The complaints that have been rejected were complaints concerning material that could not be confirmed as undeniably unlawful.
The table below contains information about the amount of complaints concerning phishing-sites BIT has received and how they were processed.
|Processed Take Down requests||8||22||50||211||338|
|Rejected Take Down requests||1||2||3||0|
Takedown requests regarding phishing
The number of takedown requests regarding phishing are displayed in the graph below. This will give you a clear overview of the developments during the years.
The table below contains information about the amount of complaints concerning child pornography BIT has received and how they were processed.
|Number of complaints accepted
|Number of complaints rejected||0||0||0||0||0|
This year the responsible disclosure notifications that have been reported to BIT are included for the second time. The notifications that have been reported to BIT regarding not yet known vulnerabilities, BIT has rewarded the reporters for these notifications. Notifications about already known vulnerabilities, vulnerabilities outside the responsibility of BIT and vulnerabilities that were not a real thread according to BIT were not rewarded.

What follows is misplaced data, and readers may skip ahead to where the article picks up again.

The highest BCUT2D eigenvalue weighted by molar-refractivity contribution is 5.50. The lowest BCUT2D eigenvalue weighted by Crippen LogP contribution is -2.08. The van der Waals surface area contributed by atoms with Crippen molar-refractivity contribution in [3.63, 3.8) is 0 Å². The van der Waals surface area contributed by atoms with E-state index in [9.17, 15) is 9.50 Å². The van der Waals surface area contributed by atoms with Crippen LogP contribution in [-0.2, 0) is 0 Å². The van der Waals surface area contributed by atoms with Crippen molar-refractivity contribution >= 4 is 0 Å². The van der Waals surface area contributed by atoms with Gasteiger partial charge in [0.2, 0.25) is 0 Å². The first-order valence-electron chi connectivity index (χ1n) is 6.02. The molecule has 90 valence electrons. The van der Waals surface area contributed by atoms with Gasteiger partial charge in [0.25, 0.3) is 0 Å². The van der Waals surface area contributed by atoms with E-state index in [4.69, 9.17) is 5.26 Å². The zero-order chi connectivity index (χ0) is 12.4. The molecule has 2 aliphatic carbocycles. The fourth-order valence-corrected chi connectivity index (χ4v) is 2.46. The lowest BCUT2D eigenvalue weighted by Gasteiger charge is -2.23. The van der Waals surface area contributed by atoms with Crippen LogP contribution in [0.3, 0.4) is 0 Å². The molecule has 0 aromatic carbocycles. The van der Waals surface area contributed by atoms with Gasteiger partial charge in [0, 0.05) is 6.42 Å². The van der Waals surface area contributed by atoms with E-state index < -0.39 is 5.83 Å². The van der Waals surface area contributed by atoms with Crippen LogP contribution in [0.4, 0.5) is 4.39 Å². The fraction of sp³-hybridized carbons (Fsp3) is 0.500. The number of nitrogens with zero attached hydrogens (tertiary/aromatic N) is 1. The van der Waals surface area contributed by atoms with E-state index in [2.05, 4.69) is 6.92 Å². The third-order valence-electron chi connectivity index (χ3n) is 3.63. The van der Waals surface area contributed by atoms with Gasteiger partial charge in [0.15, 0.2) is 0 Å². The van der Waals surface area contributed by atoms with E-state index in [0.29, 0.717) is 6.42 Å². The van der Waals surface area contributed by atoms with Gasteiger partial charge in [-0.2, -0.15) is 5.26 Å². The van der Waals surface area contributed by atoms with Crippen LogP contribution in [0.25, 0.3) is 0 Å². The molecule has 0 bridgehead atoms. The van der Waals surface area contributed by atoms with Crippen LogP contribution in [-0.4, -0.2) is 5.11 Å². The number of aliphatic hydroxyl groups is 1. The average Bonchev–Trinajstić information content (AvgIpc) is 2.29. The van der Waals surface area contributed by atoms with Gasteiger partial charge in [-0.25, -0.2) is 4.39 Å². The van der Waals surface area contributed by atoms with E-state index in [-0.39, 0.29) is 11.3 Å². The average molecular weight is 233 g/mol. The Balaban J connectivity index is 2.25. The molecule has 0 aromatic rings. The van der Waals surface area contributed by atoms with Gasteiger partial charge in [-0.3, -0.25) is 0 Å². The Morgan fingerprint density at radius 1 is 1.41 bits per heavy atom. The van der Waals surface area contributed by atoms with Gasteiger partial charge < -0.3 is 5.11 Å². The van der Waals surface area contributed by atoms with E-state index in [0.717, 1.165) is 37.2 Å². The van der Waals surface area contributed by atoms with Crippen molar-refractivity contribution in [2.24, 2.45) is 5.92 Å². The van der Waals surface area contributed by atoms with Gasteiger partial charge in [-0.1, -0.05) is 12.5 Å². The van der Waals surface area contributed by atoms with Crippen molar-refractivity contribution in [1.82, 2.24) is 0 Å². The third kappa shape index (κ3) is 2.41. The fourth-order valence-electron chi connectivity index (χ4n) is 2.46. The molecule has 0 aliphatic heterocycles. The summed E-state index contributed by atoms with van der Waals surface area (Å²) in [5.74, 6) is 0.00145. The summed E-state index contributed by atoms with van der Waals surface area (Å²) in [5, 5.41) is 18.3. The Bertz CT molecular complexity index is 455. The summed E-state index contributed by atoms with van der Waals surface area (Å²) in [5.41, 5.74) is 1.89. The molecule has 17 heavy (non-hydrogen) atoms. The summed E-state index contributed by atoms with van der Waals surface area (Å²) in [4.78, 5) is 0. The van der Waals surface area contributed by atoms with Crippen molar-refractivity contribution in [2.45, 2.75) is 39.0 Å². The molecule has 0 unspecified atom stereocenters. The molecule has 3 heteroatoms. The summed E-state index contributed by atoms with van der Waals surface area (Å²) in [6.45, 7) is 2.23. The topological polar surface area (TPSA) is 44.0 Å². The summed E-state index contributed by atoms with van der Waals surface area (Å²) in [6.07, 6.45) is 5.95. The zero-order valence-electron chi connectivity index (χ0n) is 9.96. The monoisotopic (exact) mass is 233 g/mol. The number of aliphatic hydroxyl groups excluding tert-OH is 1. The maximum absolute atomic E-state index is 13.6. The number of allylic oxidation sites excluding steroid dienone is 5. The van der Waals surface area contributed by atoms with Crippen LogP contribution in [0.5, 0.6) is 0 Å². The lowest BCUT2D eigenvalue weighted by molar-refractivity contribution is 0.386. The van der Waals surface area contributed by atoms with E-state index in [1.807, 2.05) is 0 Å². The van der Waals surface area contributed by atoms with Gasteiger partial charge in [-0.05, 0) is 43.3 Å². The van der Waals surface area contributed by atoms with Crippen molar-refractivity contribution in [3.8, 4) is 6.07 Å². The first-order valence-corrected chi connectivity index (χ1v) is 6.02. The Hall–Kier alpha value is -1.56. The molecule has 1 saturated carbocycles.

|Not yet known vulnerabilities||2||0|
|Already known vulnerabilities||5||0|
Conclusions and comments
The number of handover request for personal data and legal interception orders remains low. The explanation we gave previous years is that BIT is a corporate ISP and does not (directly) do business with consumers remains applicable here.
The number of malware hosting complaints have increased, this can be attributed to the fact that there were multiple leaks in WordPress and those leaks were relatively easy to abuse. Next to that a server from one of our customers was compromised, which resulted in abuse from multiple IP’s and multiple domains.
In 2016 AbuseIO was upgraded from version 2.1 to 3.0 which has more possibilities for processing and improved classifications. This version also has the possibility to split abuse based on domain. In prior versions this was limited to just 1 IP and just 1 case.
The number of claims of copyright infringements have increased, because unlike in 2015 the claims have not been aggregated. These claims are automatically emailed and all those claims do not comply with our notice and takedown policy.
Phishing complaints have increased again. This can be attributed mainly to the fact that BIT has been using extra sources for information about phishing.
Responsible disclosure notifications are included in our Transparency Report since 2015. We received less notifications for not yet known vulnerabilities, already known vulnerabilities and rejected notifications than in 2015.